Also, Lady Gaga makes a triangle sign with her fingers framing her eye, and this is an element she adds in all of her videos...Some say it's Illuminati again...I believe there is a Christian element, the good girl vs. the girl who does exactly what ever the hell she wants...the light and darkness fight we all have within.

Then she's dressed in black lingerie surrounded by suspended floating diamonds. In front of her private parts is a diamond cross, and she's wearing a mask and has a harness on, that she's holding herself. The cross on her private parts could be there to shock and cause debate. It certainly doesn't look like it is because of her virtuous attitude. Maybe she's suggesting that she is innocent and virtuous to make the spectators think she's all that, when in fact she's on sale? This could be her contemplating the 'prostitution-part' of the business she's in? Of course, I am only speculating here, and my guess is as good as yours :)

The part where she's a freaky fashion diva, striking poses (with a clear Madonna link), I believe she's commentating on the non-free will of the business. Be here, stand there, do this, sing that, dance on that stage, wear that designer's dress on that award night, be what we want you to be, never what you want to be. And I think Lady Gaga is one of those artists in the business that is a free spirit, and that dealing with her is like dealing with a storm. I can imagine that she has only a few people she can trust, and that who she really is, is a well kept secret (as it should be. None of us really have any business digging in public figures' private lives...but we do, greedily as such. It has become a business of its own; to snoop around famous peoples' lives, and think that our opinion of their shape, clothes, lack of makeup or too much, is really any of our business).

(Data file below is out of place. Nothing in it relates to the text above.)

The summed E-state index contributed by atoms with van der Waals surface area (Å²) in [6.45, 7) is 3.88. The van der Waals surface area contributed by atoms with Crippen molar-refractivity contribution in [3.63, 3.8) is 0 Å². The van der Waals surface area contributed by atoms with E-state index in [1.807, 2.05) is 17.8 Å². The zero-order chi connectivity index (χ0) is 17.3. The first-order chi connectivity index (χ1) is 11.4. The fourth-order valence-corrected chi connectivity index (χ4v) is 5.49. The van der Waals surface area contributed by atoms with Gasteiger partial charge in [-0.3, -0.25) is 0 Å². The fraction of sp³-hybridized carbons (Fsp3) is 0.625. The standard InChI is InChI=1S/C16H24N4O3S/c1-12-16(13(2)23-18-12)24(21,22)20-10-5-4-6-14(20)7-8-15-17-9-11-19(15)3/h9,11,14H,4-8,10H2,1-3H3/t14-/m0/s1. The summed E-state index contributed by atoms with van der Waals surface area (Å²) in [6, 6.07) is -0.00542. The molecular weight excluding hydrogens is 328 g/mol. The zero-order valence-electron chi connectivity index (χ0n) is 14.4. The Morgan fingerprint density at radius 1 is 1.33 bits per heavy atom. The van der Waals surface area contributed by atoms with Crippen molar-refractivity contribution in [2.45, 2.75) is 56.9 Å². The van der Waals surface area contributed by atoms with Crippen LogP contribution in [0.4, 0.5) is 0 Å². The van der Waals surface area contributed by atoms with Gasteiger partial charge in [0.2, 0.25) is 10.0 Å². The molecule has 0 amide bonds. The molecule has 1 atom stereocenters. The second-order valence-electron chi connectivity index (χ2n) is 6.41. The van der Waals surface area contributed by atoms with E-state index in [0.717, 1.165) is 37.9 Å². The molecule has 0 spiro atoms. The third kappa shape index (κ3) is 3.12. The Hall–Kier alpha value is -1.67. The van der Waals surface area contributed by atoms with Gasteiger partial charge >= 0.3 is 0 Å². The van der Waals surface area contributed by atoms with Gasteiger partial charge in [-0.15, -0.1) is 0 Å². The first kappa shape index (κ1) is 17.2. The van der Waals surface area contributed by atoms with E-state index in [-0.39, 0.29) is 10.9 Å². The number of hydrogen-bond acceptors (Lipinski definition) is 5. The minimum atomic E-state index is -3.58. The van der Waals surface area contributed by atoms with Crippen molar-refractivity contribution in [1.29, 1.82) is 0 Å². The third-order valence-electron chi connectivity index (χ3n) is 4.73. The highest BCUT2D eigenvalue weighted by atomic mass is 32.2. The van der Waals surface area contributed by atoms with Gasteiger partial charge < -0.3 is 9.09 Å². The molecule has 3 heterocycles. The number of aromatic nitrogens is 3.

This part portrays her almost statue like inside orbiting planets, or something. It could be a link to the Illuminati, with a Gaga-version of Da Vinci's Vetruvian Man, or it could be her as the centre of the universe. I think both interpretations can be valid.

She's wearing the fake skin of a polar bear when she's walking to the altar of love. Behind the bed are two gazelles, and their antlers could easily be linked to devil worshipping. But again I will disagree with the assumptions made previously, as the gazelles can be found in many of her videos. Certainly in Paparazzi. Though, having said that, she is 'killed' by a man under the gazelles in Paparazzi, so maybe it has a link to devilry. I believe it is more iconic. Horns doesn't mean devil. It can mean masculinity, it can mean phallic elements, it can mean something as benign as symmetry. And symmetry in a face means beauty to the human eye, and beauty is what Lady Gaga plays on in many of her videos, or diverge from.

At last she is 'waking up' on the floor, wearing a red costume reminding me a bit about the costume worn by Leeloo in The Fifht Element (if you haven't seen this film, then that is your homework for next time, as it is probably one of the best sci-fi films in the world...).
Here I think we meet the most honest Lady Gaga. She's looking directly at us with her own brown eyes, probably her own hair, and she's entering the part of the song where her emotions come through in her singing 'I don't wanna be friends'...meaning she wants a proper connection to audience and to her male companions. A proper connection with LOVE - LOVE - LOVE.
She's presenting herself on the floor, almost throwing a child like tantrum, 'I don't want to...'
I have read that Lady Gaga wrote this song, whilst in Norway actually, and that it is about how she finds it difficult to make proper lasting emotional connections with men...but I also think that once an artist has released a piece of work, that work takes on a life of its own, and can mean whatever the viewer (in this case) wants it to mean.